Boris Johnson, the former premier, had arrived around three hours early for the proceedings.
Boris Johnson on Wednesday apologised for "the pain and the loss and the suffering" caused by the Covid-19 pandemic, as he began giving evidence at a public inquiry into his government's handling of the health crisis.
The former prime minister, who has faced a barrage of criticism from former aides for alleged indecisiveness and a lack of scientific understanding during the pandemic, is facing two days in the witness box.
Boris Johnson, who was forced from office last year over lockdown-breaching parties held in Downing Street during the pandemic, accepted that "mistakes" had "unquestionably" been made.
"I understand the feeling of the victims and their families and I'm deeply sorry for the pain and the loss and the suffering to those victims and their families," Johnson said.
Johnson, 59, was briefly interrupted as a protester was ordered from the inquiry room after refusing to sit down during the apology.
"Inevitably we got some things wrong," Johnson continued, before adding "we did our level best" and that he took personal responsibility for decisions made.
The former premier had arrived around three hours early for the proceedings, with some suggesting he was eager to avoid relatives of the Covid bereaved who gathered outside later in the morning.
Nearly 130,000 people died with Covid in the UK by mid-July 2021, one of the worst official per capita tolls among Western nations.
Johnson will insist the decisions he took ultimately saved hundreds of thousands of lives, the Times newspaper reported, citing a lengthy written statement set to be published later Wednesday.
The Times said he would argue he had a "basic confidence that things would turn out alright" on the "fallacious logic" that previous health threats had not proven as catastrophic as feared.
But he is expected to say that overall, the government succeeded in its main goal of preventing the state-run health service from being overwhelmed by making the "right decisions at the right times".
He will also say that while the country's death count was high, it defied most of the gloomiest predictions and "ended the pandemic well down the global league table of excess mortality".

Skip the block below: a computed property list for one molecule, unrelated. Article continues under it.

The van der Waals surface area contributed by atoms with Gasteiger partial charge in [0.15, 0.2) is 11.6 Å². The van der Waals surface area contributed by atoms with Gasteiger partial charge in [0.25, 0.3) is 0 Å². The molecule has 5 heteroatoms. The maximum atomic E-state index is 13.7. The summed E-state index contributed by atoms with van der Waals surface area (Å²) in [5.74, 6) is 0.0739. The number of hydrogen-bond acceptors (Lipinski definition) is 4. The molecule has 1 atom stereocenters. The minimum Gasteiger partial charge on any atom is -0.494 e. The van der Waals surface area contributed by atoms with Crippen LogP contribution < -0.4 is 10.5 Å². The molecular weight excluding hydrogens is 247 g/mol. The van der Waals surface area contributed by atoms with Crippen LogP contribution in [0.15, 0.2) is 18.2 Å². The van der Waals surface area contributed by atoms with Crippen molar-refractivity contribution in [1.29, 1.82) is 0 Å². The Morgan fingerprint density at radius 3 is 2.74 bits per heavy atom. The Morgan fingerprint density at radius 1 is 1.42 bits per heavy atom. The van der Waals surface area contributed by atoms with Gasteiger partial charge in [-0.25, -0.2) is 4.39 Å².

According to The Times, Johnson, who quit in part because of revelations about lockdown-breaking parties in Downing Street, has reviewed 6,000 pages of evidence and spent hours in talks with lawyers.
He can expect to be questioned on whether he thought the government was initially complacent about the pandemic, despite evidence suggesting a more proactive approach was needed.
He will also need to justify his timing of the first UK lockdown on March 23, 2020, which some senior ministers, officials and scientific advisers now believe was too late.
Johnson, who was treated in hospital intensive care for Covid early on in the pandemic, is expected to say that shutting down the country went against all his personal and political instincts.
But he had no choice because "ancient and hallowed freedoms were in conflict with the health of the community".
Mr Johnson's understanding of specialist advice is likely to come under scrutiny after his former chief scientific officer, Patrick Vallance, said the former premier was frequently "bamboozled" by data.
Comments about lockdowns and the death count, including a claim that Johnson suggested the elderly might be allowed to die because they had "had a good innings", could also be raised.
Johnson has denied claims he said he would rather "let the bodies pile high" than impose another lockdown.
Johnson's former top aide Dominic Cummings and communications chief Lee Cain both criticised their ex-boss when they gave evidence at the inquiry.
Cummings said a "low point" was when Johnson circulated a video to his scientific advisers of "a guy blowing a special hairdryer up his nose 'to kill Covid'."
Cain said Covid was the "wrong crisis" for Johnson's skill set, adding that he became "exhausted" by his alleged indecision and oscillation in dealing with the crisis.
"He's somebody who would often delay making decisions, would often seek counsel from multiple sources and change his mind on issues," Cain said.
Prime Minister Rishi Sunak, who was Johnson's finance minister during the pandemic, is due to be questioned at the inquiry in the coming weeks.
(Except for the headline, this story has not been edited by NDTV staff and is published from a syndicated feed.)